A prehistoric forest that disappeared under the North Sea 6 000 years ago, believed to have been part of a land mass known as Doggerland, has been discovered by a British diver, Dawn Watson.
British diver Dawn Watson made a stunning discovery in the North Sea, a great expanse of ocean surrounded by many countries of Europe, including Great Britain, Norway, Denmark, Netherlands, and Belgium.
Map showing North Sea
Dawn Watson came across a 10 000-year-old underwater forest when she was taken off her original path by the rough sea after diving off the Norfolk coast of UK, situated around 200 km northeast of London.
The waves brought Watson off course and she continued swimming to eventually find herself among large oak trees with eight-meter-long branches.
However, since she was running out on diving gas, she had to return from her wandering quickly.
Interviewed by reporters of the BBC, Watson said: “To start with I actually thought it was a piece of wreck. It just looked like a piece of hull. It wasn’t until I had a really close look that I realised it was actually solid wood.”
“If I’d been three or four meters to the right we’d never have seen it at all,” she added.
Thereafter, she returned to the site of the prehistoric forest with her partner Rod Spray to photograph her discovery.
Together, they explored the underwater trees that might have been uncovered following a big storm that had struck the coast last year, in December.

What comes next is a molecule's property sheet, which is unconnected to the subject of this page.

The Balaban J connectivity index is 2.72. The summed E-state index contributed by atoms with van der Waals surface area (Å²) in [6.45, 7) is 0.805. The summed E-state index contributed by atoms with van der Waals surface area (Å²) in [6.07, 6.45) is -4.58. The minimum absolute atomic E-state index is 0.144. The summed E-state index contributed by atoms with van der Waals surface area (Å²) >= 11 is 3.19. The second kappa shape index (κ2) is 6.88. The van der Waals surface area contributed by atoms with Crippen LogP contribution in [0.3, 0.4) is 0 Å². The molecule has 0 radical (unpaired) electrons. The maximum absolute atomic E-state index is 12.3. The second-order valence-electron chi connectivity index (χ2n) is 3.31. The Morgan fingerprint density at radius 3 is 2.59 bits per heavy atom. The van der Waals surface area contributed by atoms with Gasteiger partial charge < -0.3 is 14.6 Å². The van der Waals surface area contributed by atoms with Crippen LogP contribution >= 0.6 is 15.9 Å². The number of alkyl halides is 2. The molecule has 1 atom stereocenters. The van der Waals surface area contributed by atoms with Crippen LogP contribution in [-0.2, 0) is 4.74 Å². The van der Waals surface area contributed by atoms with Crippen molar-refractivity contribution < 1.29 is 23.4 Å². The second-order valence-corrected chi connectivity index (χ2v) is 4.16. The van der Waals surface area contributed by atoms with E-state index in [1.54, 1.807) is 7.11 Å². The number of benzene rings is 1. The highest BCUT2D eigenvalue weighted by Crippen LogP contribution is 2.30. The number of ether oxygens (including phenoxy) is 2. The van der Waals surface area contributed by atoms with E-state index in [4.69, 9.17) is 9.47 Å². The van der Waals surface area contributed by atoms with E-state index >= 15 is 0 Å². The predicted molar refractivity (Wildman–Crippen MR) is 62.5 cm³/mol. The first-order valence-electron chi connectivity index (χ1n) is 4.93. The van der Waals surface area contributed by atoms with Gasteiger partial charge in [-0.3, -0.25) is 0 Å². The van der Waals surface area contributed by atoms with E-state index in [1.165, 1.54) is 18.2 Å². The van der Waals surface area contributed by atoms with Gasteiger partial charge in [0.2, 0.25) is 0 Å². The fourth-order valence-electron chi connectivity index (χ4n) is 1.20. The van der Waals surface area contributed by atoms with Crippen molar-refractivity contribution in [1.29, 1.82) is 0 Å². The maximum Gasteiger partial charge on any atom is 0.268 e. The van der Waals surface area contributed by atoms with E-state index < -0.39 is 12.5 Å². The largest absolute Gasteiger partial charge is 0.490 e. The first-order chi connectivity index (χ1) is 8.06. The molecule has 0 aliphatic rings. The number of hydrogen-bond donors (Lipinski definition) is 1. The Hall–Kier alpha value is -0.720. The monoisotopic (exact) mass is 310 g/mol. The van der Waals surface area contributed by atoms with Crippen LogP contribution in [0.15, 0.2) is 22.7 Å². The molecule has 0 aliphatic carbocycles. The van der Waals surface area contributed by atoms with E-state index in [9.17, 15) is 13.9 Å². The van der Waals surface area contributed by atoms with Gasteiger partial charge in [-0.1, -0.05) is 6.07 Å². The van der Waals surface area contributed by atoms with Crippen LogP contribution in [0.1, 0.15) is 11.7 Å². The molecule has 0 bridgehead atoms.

Commenting on the storm, Spray told the BBC: “You can see the damage it did on the surface, and underwater you have that on a grander scale. Thousands of tonnes of sand and gravel can just be sort of shuffled… it’s no surprise that after an event like that you see sand stripped away.”
The forest is said to have covered thousands of acres once, connecting the UK with continental Europe. It might have constituted a portion of an ancient mass of land called Doggerland. 10 000 years ago, life is thought to have flourished in Doggerland, making of it ideal for hunting and fishing. Doggerland, however, disappeared under the ocean around 6 000 years ago.
The North Sea has, since then, unveiled some of the secret it has been hiding from the world: fisherman in the North Sea have brought out bones and other artifacts from that part of the ocean.
The ancient forest now has turned into some natural reef, providing shelter to the marine life thriving in that region of the world.
Dawn Watson owns the organisation Seasearch together with Rob Spray. The aim of their marine conservation program is to map out the different kinds of sea bed situated in the near-shore zone in the region of Britain and Ireland. The two partners will now survey the ancient forest.